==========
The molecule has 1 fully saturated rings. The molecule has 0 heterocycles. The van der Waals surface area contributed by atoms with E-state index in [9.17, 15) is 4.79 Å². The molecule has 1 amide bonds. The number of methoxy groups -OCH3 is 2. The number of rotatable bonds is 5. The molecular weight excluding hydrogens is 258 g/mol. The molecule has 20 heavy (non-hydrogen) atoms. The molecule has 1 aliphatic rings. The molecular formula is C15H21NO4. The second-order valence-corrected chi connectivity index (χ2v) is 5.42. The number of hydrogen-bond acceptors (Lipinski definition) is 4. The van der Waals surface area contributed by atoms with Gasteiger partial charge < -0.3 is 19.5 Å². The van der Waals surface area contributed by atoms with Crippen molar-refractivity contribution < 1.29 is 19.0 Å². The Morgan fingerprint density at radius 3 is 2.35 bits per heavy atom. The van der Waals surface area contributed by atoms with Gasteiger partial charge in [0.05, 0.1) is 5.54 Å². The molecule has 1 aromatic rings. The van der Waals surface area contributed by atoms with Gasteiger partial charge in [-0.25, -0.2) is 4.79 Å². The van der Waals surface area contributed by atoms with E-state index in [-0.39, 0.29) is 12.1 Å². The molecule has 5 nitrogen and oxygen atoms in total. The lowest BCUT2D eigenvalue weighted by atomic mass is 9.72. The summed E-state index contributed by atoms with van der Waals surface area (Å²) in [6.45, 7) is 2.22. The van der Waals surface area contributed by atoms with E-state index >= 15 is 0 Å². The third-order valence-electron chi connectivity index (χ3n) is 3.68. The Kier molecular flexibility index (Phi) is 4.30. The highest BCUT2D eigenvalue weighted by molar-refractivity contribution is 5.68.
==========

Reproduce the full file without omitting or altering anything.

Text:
The molecule has 1 fully saturated rings. The molecule has 0 heterocycles. The van der Waals surface area contributed by atoms with E-state index in [9.17, 15) is 4.79 Å². The molecule has 1 amide bonds. The number of methoxy groups -OCH3 is 2. The number of rotatable bonds is 5. The molecular weight excluding hydrogens is 258 g/mol. The molecule has 20 heavy (non-hydrogen) atoms. The molecule has 1 aliphatic rings. The molecular formula is C15H21NO4. The second-order valence-corrected chi connectivity index (χ2v) is 5.42. The number of hydrogen-bond acceptors (Lipinski definition) is 4. The van der Waals surface area contributed by atoms with Gasteiger partial charge < -0.3 is 19.5 Å². The van der Waals surface area contributed by atoms with Crippen molar-refractivity contribution < 1.29 is 19.0 Å². The Morgan fingerprint density at radius 3 is 2.35 bits per heavy atom. The van der Waals surface area contributed by atoms with Gasteiger partial charge in [0.05, 0.1) is 5.54 Å². The molecule has 1 aromatic rings. The van der Waals surface area contributed by atoms with Gasteiger partial charge in [-0.25, -0.2) is 4.79 Å². The van der Waals surface area contributed by atoms with E-state index in [-0.39, 0.29) is 12.1 Å². The molecule has 5 nitrogen and oxygen atoms in total. The lowest BCUT2D eigenvalue weighted by atomic mass is 9.72. The summed E-state index contributed by atoms with van der Waals surface area (Å²) in [6.45, 7) is 2.22. The van der Waals surface area contributed by atoms with E-state index >= 15 is 0 Å². The third-order valence-electron chi connectivity index (χ3n) is 3.68. The Kier molecular flexibility index (Phi) is 4.30. The highest BCUT2D eigenvalue weighted by molar-refractivity contribution is 5.68.